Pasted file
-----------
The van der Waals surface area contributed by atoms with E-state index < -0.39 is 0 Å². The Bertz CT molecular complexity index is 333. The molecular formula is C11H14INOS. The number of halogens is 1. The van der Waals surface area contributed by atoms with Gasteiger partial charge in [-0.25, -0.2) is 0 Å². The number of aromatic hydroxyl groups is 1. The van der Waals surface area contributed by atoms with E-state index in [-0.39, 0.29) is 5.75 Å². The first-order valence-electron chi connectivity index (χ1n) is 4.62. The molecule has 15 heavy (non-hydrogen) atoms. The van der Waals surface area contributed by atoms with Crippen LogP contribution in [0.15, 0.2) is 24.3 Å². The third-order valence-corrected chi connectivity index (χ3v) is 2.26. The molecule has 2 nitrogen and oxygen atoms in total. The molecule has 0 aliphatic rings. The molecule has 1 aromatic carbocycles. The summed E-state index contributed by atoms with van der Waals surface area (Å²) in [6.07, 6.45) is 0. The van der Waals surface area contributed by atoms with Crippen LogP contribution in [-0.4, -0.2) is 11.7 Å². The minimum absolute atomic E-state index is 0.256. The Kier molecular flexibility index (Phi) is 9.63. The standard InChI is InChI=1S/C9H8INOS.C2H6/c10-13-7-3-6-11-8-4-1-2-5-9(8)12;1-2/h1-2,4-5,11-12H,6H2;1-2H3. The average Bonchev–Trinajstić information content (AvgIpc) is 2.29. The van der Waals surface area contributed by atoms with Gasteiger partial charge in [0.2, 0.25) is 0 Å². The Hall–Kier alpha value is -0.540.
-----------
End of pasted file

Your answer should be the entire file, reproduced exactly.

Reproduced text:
The van der Waals surface area contributed by atoms with E-state index < -0.39 is 0 Å². The Bertz CT molecular complexity index is 333. The molecular formula is C11H14INOS. The number of halogens is 1. The van der Waals surface area contributed by atoms with Gasteiger partial charge in [-0.25, -0.2) is 0 Å². The number of aromatic hydroxyl groups is 1. The van der Waals surface area contributed by atoms with E-state index in [-0.39, 0.29) is 5.75 Å². The first-order valence-electron chi connectivity index (χ1n) is 4.62. The molecule has 15 heavy (non-hydrogen) atoms. The van der Waals surface area contributed by atoms with Crippen LogP contribution in [0.15, 0.2) is 24.3 Å². The third-order valence-corrected chi connectivity index (χ3v) is 2.26. The molecule has 2 nitrogen and oxygen atoms in total. The molecule has 0 aliphatic rings. The molecule has 1 aromatic carbocycles. The summed E-state index contributed by atoms with van der Waals surface area (Å²) in [6.07, 6.45) is 0. The van der Waals surface area contributed by atoms with Crippen LogP contribution in [-0.4, -0.2) is 11.7 Å². The minimum absolute atomic E-state index is 0.256. The Kier molecular flexibility index (Phi) is 9.63. The standard InChI is InChI=1S/C9H8INOS.C2H6/c10-13-7-3-6-11-8-4-1-2-5-9(8)12;1-2/h1-2,4-5,11-12H,6H2;1-2H3. The average Bonchev–Trinajstić information content (AvgIpc) is 2.29. The van der Waals surface area contributed by atoms with Gasteiger partial charge in [0.2, 0.25) is 0 Å². The Hall–Kier alpha value is -0.540.